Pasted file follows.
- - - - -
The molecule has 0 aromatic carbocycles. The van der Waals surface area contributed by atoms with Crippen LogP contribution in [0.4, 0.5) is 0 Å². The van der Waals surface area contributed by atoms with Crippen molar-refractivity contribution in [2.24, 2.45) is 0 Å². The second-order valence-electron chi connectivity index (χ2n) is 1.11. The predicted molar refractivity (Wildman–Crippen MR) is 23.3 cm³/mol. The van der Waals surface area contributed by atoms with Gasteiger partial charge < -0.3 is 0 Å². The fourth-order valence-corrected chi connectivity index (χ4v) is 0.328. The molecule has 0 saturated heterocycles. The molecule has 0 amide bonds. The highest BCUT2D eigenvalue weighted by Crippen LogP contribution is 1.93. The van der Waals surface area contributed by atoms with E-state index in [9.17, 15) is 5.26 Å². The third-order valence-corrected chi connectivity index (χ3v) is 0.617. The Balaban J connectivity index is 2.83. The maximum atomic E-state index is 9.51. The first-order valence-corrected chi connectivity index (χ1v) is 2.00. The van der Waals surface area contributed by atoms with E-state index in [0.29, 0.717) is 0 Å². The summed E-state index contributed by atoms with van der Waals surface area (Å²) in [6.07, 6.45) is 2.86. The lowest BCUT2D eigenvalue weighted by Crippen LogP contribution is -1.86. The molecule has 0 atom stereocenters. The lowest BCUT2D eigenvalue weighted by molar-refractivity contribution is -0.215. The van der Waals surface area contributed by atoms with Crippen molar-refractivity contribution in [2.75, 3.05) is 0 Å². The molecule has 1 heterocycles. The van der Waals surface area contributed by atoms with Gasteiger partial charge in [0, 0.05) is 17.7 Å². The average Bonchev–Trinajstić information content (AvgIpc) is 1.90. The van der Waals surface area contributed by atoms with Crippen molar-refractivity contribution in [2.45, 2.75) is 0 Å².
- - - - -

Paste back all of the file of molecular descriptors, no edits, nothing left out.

The molecule has 0 aromatic carbocycles. The van der Waals surface area contributed by atoms with Crippen LogP contribution in [0.4, 0.5) is 0 Å². The van der Waals surface area contributed by atoms with Crippen molar-refractivity contribution in [2.24, 2.45) is 0 Å². The second-order valence-electron chi connectivity index (χ2n) is 1.11. The predicted molar refractivity (Wildman–Crippen MR) is 23.3 cm³/mol. The van der Waals surface area contributed by atoms with Gasteiger partial charge < -0.3 is 0 Å². The fourth-order valence-corrected chi connectivity index (χ4v) is 0.328. The molecule has 0 saturated heterocycles. The molecule has 0 amide bonds. The highest BCUT2D eigenvalue weighted by Crippen LogP contribution is 1.93. The van der Waals surface area contributed by atoms with E-state index in [9.17, 15) is 5.26 Å². The third-order valence-corrected chi connectivity index (χ3v) is 0.617. The Balaban J connectivity index is 2.83. The maximum atomic E-state index is 9.51. The first-order valence-corrected chi connectivity index (χ1v) is 2.00. The van der Waals surface area contributed by atoms with E-state index in [0.29, 0.717) is 0 Å². The summed E-state index contributed by atoms with van der Waals surface area (Å²) in [6.07, 6.45) is 2.86. The lowest BCUT2D eigenvalue weighted by Crippen LogP contribution is -1.86. The molecule has 0 atom stereocenters. The lowest BCUT2D eigenvalue weighted by molar-refractivity contribution is -0.215. The van der Waals surface area contributed by atoms with Crippen molar-refractivity contribution in [2.75, 3.05) is 0 Å². The molecule has 1 heterocycles. The van der Waals surface area contributed by atoms with Gasteiger partial charge in [0, 0.05) is 17.7 Å². The average Bonchev–Trinajstić information content (AvgIpc) is 1.90. The van der Waals surface area contributed by atoms with Crippen molar-refractivity contribution in [2.45, 2.75) is 0 Å².